Fallopia multiflora

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Fallopia multiflora
Fallopia multiflora leaf.jpg
Scientific classification
Kingdom: Plantae
(unranked): Angiosperms
(unranked): Eudicots
(unranked): Core eudicots
Order: Caryophyllales
Family: Polygonaceae
Genus: Fallopia
Species: F. multiflora
Binomial name
Fallopia multiflora
(Thunb.) Haraldson 1978

Fallopia multiflora is a synonym for Reynoutria multiflora (Thunb.) Moldenke[2] also called tuber fleeceflower,[3] Chinese knotweed, and heshouwu (HSW, Chinese: 何首乌; pinyin: héshǒuwū; Wade–Giles: he-shou-wu), is a species of flowering plant in the buckwheat family Polygonaceae. It is native to central and southern China.[4][5]


F. multiflora is a herbaceous perennial vine growing to 2–4 m (6 ft 7 in–13 ft 1 in) tall from a woody tuber. The leaves are 3–7 cm (1.2–2.8 in) long and 2–5 cm (0.79–1.97 in) broad, broad arrowhead-shaped, with an entire margin. The flowers are 6–7 mm (0.24–0.28 in) diameter, white or greenish-white, produced on short, dense panicles up to 10–20 cm (3.9–7.9 in) long in summer to mid autumn. The fruit is an achene 2.5–3 mm (0.098–0.118 in) long.[4]

Another name for F. multiflora is fo-ti.[6]

Traditional medicine[edit]

F. multiflora is used in traditional Chinese medicine as a tonic and an anti-aging remedy.[7] There is insufficient scientific evidence to determine its effectiveness for any treatment.[6]


F. multiflora is hepatotoxic.[6][8] It is believed that this is due to the chemical constituents 2,3,4',5-tetrahydroxystilbene 2-O-β-D-glucoside (THSG) and emodin.[9] It has an LD50 of over 100 g/kg in mice.[citation needed] Processed material is considered safer than raw.[9] Overconsumption can lead to liver damage, liver failure, or toxicity-induced hepatitis.[10][11][12][13]Its extract contains a stilbene glycoside.[14]

Medical Use[edit]

Several research have suggest the extract of Polygonum multiflorum have the promotion effect on hair growth.[15][16]


  1. ^ Tropicos, Fallopia multiflora (Thunb.) Haraldson
  2. ^ a b "The Plant List, Reynoutria multiflora (Thunb.) Moldenke". Royal Botanic Gardens, Kew and Missouri Botanic Garden. 
  3. ^ "Polygonum multiflorum". Natural Resources Conservation Service PLANTS Database. USDA. Retrieved 12 October 2015. 
  4. ^ a b "Fallopia multiflora". Flora of China. 
  5. ^ "Fallopia multiflora". Germplasm Resources Information Network. 
  6. ^ a b c "Fo-ti". WebMD. 
  7. ^ "Polygonum multiflorum and liver reactions". MHRA. 2006. Archived from the original on 2014-12-05. 
  8. ^ Jung, K. A.; Min, H. J.; Yoo, S. S.; Kim, H. J.; Choi, S. N.; Ha, C. Y.; Kim, H. J.; Kim, T. H.; Jung, W. T.; Lee, O. J.; Lee, J. S.; Shim, S. G. (2011). "Drug-Induced Liver Injury: Twenty Five Cases of Acute Hepatitis Following Ingestion of Polygonum multiflorum Thunb". Gut and Liver. 5 (4): 493–499. PMC 3240794Freely accessible. PMID 22195249. doi:10.5009/gnl.2011.5.4.493. 
  9. ^ a b Wu, X; Chen, X; Huang, Q; Fang, D; Li, G; Zhang, G (2012). "Toxicity of raw and processed roots of Polygonum multiflorum". Fitoterapia. 83 (3): 469–75. PMID 22210538. doi:10.1016/j.fitote.2011.12.012.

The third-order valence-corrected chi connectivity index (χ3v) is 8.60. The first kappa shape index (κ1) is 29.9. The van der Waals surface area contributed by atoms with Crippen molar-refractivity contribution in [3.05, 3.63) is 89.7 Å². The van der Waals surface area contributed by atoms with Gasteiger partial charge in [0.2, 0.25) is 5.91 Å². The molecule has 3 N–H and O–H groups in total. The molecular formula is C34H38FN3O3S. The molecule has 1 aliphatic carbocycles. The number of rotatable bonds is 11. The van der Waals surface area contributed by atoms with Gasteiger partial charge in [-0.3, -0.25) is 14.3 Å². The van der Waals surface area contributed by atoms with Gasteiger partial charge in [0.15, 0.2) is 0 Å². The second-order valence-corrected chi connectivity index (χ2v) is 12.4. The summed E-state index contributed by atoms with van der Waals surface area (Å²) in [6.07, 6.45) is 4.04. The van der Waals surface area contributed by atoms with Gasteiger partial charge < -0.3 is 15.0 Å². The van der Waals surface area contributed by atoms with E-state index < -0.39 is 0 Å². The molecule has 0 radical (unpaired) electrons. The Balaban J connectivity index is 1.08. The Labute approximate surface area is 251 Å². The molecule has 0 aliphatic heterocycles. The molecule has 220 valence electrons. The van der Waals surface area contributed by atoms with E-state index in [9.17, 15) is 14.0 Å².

10. ^ Cho, Hyun Chin; Min, Hyun Ju; Ha, Chang Yoon; Kim, Hyun Jin; Kim, Tae Hyo; Jung, Woon-Tae; Lee, Ok Jae; Bae, In-Gyu (2009). "Reactivation of Pulmonary Tuberculosis in a Patient with Polygonum multiflorum Thunb-Induced Hepatitis". Gut and Liver. 3 (1): 52–6. PMC 2871557Freely accessible. PMID 20479902. doi:10.5009/gnl.2009.3.1.52. 
  11. ^ Wang, T; Wang, J; Jiang, Z; Zhou, Z; Li, Y; Zhang, L; Zhang, L (2012). "Study on hepatotoxicity of aqueous extracts of Polygonum multiforum in rats after 28-day oral administration-analysis on correlation of cholestasis". Zhongguo Zhong yao za zhi = Zhongguo zhongyao zazhi = China journal of Chinese materia medica. 37 (10): 1445–50. PMID 22860459. 
  12. ^ Jung, KA; Min, HJ; Yoo, SS; Kim, HJ; Choi, SN; Ha, CY; Kim, HJ; Kim, TH; et al. (2011). "Drug-Induced Liver Injury: Twenty Five Cases of Acute Hepatitis Following Ingestion of Polygonum multiflorum Thunb". Gut and liver. 5 (4): 493–9. PMC 3240794Freely accessible. PMID 22195249. doi:10.5009/gnl.2011.5.4.493. 
  13. ^ Cárdenas, A; Restrepo, JC; Sierra, F; Correa, G (2006). "Acute hepatitis due to shen-min: A herbal product derived from Polygonum multiflorum". Journal of Clinical Gastroenterology. 40 (7): 629–32. PMID 16917407. doi:10.1097/00004836-200608000-00014. 
  14. ^ "Antioxidant activity of stilbene glycoside from Polygonum multiflorum Thunb in vivo". 
  15. ^ Li, Yunfei; Han, Mingnuan; Lin, Pei; He, Yanran; Yu, Jie; Zhao, Ronghua (2015). "Hair Growth Promotion Activity and Its Mechanism of". Evidence-Based Complementary and Alternative Medicine. 2015: 1–10. PMID 4534627. doi:10.1155/2015/517901. 
  16. ^ Park, Hye-Jin; Zhang, Nannan; Park, Dong Ki (May 2011). "Topical application of Polygonum multiflorum extract induces hair growth of resting hair follicles through upregulating Shh and β-catenin expression in C57BL/6 mice". Journal of Ethnopharmacology. 135 (2): 369–375. doi:10.1016/j.jep.2011.03.028. 

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